by: Sarah Pinborough (no image because it’s three books.)
This is a 3-books series I picked up at the library – actually I picked up the first one and then went back for the next two – and read over the Christmas holidays. They’re retellings of fairy tales, and while at first glance, I thought they were stand-alones, they’re actually a series that do go in a specific order. I luckily picked up the first one first and then figured out the order by reading the blurbs. They don’t actually have an order listed and they were all published in the same year – but they go, in order: Beauty, Poison, then Charm.
I really enjoyed them. They are incredibly quick reads, all three books are very short, and they’re written in true fairy tale format, so, until the third book, there’s relatively little in terms of complex characters or anything but the most simplistic character developments. They’re also written fairly simplistically (probably late-elementary to middle school level), but they are definitely adult material; if your kiddos read these be prepared for some awkward questions about sex and violence – both separately and combined for pleasure.
Each book retells one of the major Western fairy tales: Beauty is”Sleeping Beauty”, Poison is “Snow White”, and Charm is “Cinderella.” There are other, equally well-known fairy tales woven throughout. It was fun to piece together which fairy tales were being told and how they all connected to each other, so I won’t spoil any more of them.
The books follow the adventures of an unnamed huntsman, whose job it is to keep an unnamed prince alive as he’s set out on a “please grow the eff up” adventure by his parents. Pinborough is really selective about who gets named in this story and who is referred to solely by their profession. It’s interesting to think about as you read, especially since there’s a deliberate gendered element to the names.
Pinborough is also selective about which characters are developed and how. Fairy tales written in the classic style can definitely get away with flat characters – a wicked witch just needs to be a wicked witch; a brave prince need only be brave and charming – and Pinborough lets some characters stand just as they are meant to be. Others, however, are developed more and the development of the character directly reflects both their complacency in, and understanding of, the fairy tale in which they play a role in.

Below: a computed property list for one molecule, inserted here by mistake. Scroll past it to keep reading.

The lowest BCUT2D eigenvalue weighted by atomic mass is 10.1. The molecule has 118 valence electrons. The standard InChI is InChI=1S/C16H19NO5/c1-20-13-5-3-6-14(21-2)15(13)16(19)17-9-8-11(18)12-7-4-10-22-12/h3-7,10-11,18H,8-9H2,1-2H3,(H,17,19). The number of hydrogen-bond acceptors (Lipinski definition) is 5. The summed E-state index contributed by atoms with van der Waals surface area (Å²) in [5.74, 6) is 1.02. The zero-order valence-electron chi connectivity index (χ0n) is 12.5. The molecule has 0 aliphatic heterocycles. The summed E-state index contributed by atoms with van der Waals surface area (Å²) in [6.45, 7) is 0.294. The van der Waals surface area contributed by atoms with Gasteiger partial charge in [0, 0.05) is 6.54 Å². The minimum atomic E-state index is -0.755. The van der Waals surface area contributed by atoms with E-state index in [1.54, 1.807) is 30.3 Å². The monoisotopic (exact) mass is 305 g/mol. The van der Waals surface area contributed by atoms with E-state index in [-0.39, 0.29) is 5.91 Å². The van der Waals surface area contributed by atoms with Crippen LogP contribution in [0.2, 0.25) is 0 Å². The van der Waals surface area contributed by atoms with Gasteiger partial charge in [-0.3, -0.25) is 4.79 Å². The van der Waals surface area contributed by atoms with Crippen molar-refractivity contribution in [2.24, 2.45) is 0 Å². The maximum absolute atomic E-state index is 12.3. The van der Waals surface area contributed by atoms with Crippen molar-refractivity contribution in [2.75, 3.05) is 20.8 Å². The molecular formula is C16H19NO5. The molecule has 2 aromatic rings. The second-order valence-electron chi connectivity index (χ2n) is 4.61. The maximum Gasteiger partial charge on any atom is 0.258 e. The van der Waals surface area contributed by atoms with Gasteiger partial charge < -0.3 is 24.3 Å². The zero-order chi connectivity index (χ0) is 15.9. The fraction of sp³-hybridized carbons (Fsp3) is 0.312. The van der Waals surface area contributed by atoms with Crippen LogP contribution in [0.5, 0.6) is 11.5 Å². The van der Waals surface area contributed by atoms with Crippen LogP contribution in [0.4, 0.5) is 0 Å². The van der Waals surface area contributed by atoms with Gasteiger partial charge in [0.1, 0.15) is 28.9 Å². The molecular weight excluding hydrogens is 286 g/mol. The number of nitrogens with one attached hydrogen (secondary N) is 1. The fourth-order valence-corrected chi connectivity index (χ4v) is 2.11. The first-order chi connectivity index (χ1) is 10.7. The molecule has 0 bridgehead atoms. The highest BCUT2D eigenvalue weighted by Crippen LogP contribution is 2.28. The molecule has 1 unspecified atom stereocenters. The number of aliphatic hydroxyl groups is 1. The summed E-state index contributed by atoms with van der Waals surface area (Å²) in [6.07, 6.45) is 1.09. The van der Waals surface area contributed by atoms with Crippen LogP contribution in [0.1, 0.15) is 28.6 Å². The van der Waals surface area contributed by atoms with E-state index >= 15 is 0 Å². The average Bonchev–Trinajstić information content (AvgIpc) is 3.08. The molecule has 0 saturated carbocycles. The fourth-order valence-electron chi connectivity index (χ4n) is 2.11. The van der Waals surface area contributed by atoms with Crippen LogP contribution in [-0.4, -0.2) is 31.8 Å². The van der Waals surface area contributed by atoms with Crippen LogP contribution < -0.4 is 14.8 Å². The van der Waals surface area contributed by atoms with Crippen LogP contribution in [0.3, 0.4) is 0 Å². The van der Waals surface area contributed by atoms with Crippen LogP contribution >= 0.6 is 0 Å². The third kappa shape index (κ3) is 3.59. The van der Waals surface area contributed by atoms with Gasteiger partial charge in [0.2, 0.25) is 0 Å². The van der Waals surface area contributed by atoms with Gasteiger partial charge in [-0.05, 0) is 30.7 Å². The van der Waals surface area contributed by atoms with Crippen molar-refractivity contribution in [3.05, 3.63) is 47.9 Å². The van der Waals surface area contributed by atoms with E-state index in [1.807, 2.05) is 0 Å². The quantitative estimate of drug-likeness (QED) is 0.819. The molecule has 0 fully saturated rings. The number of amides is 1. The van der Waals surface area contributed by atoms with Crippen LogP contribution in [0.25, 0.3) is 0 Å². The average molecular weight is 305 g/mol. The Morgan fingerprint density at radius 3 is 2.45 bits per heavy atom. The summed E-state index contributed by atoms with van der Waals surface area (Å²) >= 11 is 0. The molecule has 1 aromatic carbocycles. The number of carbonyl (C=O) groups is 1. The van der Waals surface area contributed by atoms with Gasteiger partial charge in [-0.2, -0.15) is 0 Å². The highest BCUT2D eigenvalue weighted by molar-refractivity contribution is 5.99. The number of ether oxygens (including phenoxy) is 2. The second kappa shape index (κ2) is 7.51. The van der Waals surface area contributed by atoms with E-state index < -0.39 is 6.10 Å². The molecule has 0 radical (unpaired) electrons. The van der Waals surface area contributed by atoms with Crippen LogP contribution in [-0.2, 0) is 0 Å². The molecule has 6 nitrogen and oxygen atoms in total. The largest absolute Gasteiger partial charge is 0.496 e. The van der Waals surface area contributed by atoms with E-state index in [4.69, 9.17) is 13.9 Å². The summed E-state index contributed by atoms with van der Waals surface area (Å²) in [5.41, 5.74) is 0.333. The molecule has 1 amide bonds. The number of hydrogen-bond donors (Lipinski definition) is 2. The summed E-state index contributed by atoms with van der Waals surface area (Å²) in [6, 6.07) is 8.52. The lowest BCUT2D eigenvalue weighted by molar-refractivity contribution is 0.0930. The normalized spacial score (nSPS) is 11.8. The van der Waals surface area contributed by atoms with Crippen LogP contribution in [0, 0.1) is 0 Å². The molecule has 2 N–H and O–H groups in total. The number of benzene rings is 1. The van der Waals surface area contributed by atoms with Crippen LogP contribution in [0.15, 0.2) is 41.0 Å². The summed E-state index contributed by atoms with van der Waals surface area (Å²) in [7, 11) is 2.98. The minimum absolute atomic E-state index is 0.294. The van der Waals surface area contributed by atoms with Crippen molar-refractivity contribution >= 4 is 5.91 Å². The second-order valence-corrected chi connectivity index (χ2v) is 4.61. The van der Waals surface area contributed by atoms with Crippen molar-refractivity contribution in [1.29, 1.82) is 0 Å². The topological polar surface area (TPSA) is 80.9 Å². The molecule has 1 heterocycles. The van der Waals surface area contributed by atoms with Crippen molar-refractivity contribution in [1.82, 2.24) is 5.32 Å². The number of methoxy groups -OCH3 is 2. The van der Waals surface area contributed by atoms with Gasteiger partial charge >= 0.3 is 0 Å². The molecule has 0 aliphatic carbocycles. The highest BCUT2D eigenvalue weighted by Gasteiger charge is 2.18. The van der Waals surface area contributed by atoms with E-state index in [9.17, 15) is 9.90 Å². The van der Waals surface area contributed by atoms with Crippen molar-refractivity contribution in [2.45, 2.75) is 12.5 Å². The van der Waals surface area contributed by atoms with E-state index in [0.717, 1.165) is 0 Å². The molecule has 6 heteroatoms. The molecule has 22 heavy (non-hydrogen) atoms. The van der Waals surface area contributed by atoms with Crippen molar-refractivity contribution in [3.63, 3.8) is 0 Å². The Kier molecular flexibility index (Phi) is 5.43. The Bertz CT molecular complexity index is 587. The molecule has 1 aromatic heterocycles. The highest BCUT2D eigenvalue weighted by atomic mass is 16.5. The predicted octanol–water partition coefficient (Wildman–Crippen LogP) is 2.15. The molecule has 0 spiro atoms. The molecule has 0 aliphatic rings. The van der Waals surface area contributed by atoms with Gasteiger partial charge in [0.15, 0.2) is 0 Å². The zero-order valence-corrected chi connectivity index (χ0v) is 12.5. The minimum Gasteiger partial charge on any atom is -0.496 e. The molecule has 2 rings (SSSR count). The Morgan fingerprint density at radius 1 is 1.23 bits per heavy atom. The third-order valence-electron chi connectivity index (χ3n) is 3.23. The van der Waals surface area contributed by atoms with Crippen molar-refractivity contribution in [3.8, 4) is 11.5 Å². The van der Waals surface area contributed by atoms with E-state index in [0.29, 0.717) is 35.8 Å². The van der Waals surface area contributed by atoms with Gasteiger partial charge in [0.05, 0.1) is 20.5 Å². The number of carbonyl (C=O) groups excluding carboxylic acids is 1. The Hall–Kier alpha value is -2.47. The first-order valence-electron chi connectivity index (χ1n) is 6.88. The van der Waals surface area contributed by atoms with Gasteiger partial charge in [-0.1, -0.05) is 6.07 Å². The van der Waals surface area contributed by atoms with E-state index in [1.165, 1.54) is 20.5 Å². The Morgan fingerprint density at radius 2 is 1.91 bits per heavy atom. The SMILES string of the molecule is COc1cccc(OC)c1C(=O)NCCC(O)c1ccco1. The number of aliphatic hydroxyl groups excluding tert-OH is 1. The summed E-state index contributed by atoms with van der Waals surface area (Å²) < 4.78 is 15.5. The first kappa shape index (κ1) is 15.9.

Pinborough uses the characters to criticize and deconstruct the notion of a happy ending and to argue that agency in our lives comes from not perfect character or great beauty, but from a complex and flawed character tempered by life experiences. (Or, if you’re male and royal, from privilege you were born with and do not necessarily deserve.) Indeed, the most likable character is also the one whose flaws I both related to and was sympathetic of – a very teenaged Cinderella. Cinderella is, Ella Enchanted aside, my least favorite princess, so I loved that this rewriting forced her out of the “passive, good girl get rewarded” and into someone who was quite real and faced with the choice and consequences of active or passive behavior.
The ideas of true love and romantic relationships are also briefly, but critically, examined. I won’t go into those notions because it could very easily spoil the book, but Pinborough takes a rather feminist (and much appreciated) lens to the gendered aspect at play here, examining what it means to be a woman, who cannot inherit the throne and must depend on a man for survival, looking for love.
You’re probably waiting for me to get to the sex stuff but honestly, though it was relevant to the plot and thematically connected to the agency of the characters, there wasn’t all that much of it. When it was there, however it was explicit and, in Beauty, for lack of better word, depraved, in a very intentional way.
Though quite short, and quite simply written, I really enjoyed these novels. They’re dark and adult, but quick reads and you could easily read them without getting into gender or character analysis. (That’s my idea of a good time, but yours could be just enjoying the plot line!) There were quite a few twists throughout; they were foreshadowed well enough that I predicted about half of them and with the other half went, “Oh, duh! that makes sense!”
If you’re looking for a quick read that is a little dark and a little twisted*, if you like fairy tales, or if you want a book with some meat for feminist analysis, this is definitely the book for you. If you’re looking for a cast of relatable characters, happy endings, or prefer prose that’s distinctly adult in style, than, alas, this may not be the book for you.